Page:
LAWA has claimed it has a fiduciary duty to the City of Los Angeles to obtain fair market value for transfer of the airport, but legally LAWA is the City of Los Angeles. LAWA is an agency of city government, not a trustee with independent legal obligations, and it is the obligations of the city itself that are the only controlling factor. Other jurisdictions have transferred a commercial airport to another public owner for no charge at all, and Los Angeles can do the same.
Los Angeles does, however, have a fiduciary obligation to the City of Ontario, which conveyed the airport to Los Angeles under a Joint Powers Agreement. The JPA expressly acknowledges that the transfer will be for the benefit of the City of Ontario, in addition to other southern California airport users. Ontario did not simply give ONT to Los Angeles, to allow Los Angeles to sell the airport to the highest bidder. Rather, the JPA establishes a relationship of trust between the cities, obligating Los Angeles to use its control of the airport for the benefit of the City of Ontario and airport users. It is totally inconsistent with the letter and spirit of the JPA for Los Angeles to suggest that it can require a FMV sale price from Ontario for return of the airport, which would confer an undeserved windfall on LAWA’s other airports by imposing an enormous financial burden on the City of Ontario and the airport itself. Ontario does not intend to pay for purchase of ONT in any event, but the idea should not even be on the table given Los Angeles' fiduciary responsibilities regarding the airport.
11. Why hasn’t Ontario accepted LAWA’s repeated offers to let Ontario take responsibility for marketing ONT?
Marketing an airport to airlines and travelers can be successful only if the marketer as operator is responsible and accountable for the facilities, amenities and service levels the airport offers. Integration of operation and marketing are essential to growing an airport. Changing the marketing entity at ONT does not address the systemic problems that caused the severe decline in air service and passenger activity. These issues can only be addressed by a local operator with a vested interest in the airport making the greatest possible contribution to its market and the regional economy. Inclusion of ONT in another city’s airport department with a competing airport does not serve the public interest.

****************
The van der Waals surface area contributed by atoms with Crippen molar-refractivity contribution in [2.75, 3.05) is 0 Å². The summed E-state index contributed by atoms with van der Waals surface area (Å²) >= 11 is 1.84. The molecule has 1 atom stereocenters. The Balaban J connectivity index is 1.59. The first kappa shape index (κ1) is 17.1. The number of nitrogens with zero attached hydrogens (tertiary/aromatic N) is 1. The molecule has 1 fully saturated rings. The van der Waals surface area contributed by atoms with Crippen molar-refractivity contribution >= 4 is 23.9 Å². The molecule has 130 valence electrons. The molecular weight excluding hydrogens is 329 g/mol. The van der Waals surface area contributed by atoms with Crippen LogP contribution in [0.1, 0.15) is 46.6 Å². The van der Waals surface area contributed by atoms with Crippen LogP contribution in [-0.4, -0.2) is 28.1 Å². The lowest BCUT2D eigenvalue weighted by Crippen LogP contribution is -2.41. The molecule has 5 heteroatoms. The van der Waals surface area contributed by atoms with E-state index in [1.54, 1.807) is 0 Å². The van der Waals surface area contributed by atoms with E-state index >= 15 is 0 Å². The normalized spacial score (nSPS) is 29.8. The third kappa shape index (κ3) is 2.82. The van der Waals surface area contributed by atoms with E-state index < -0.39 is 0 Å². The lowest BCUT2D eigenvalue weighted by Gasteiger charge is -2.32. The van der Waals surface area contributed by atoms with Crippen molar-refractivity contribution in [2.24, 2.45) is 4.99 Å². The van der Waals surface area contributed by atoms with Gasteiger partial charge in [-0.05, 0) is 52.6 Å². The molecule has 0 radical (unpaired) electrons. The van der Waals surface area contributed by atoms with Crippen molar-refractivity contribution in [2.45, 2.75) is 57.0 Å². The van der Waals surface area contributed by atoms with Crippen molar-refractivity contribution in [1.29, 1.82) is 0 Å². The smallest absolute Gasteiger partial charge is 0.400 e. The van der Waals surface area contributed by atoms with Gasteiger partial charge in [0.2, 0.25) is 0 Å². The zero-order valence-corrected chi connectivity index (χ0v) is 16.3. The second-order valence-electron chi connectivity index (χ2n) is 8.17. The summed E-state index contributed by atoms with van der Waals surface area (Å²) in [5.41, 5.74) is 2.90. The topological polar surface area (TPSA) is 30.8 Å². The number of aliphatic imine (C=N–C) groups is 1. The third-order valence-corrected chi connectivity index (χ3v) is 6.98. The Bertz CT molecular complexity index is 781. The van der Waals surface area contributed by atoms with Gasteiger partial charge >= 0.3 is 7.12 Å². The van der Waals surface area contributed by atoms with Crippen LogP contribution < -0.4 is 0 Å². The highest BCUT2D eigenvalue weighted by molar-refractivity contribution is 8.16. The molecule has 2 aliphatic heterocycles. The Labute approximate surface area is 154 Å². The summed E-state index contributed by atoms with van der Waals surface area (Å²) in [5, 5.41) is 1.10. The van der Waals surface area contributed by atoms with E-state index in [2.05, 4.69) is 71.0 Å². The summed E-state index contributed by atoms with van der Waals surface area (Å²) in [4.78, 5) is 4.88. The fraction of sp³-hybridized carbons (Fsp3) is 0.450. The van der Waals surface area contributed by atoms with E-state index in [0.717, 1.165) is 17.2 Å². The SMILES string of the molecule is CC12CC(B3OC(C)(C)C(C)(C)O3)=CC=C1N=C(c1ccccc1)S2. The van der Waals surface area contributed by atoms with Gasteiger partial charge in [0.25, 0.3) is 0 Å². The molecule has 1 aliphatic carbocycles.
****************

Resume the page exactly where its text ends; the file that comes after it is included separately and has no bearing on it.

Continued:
LAWA’s proposal to bifurcate responsibility and accountability for marketing ONT is not surprising given the drastic reductions it made in ONT’s marketing budget in recent years and its failure to follow through on the L.A. Mayor’s directive to invest savings LAWA realized by closing Palmdale Regional Airport in 2008 to promote ONT. Another sign of LAWA’s lack of commitment to ONT in this area is seen in the contract it awarded LA Inc. in 2011 for airport marketing. This contract excludes ONT while two previous five-year contracts with LA Inc. approved in 2001 and 2006 specifically included ONT marketing in their scope.
Finally, it is not clear that LAWA would be supportive of any marketing program for ONT that would increase flights or provide incentives to airlines if those efforts would have an effect on LAX passenger traffic. This inherent potential for a conflict of interest between the airports has been acknowledged by LAWA itself in discussions regarding marketing. LAWA's attenuated marketing offer is not enough to address the underlying cost and management issues at ONT, and not enough to turn the airport around.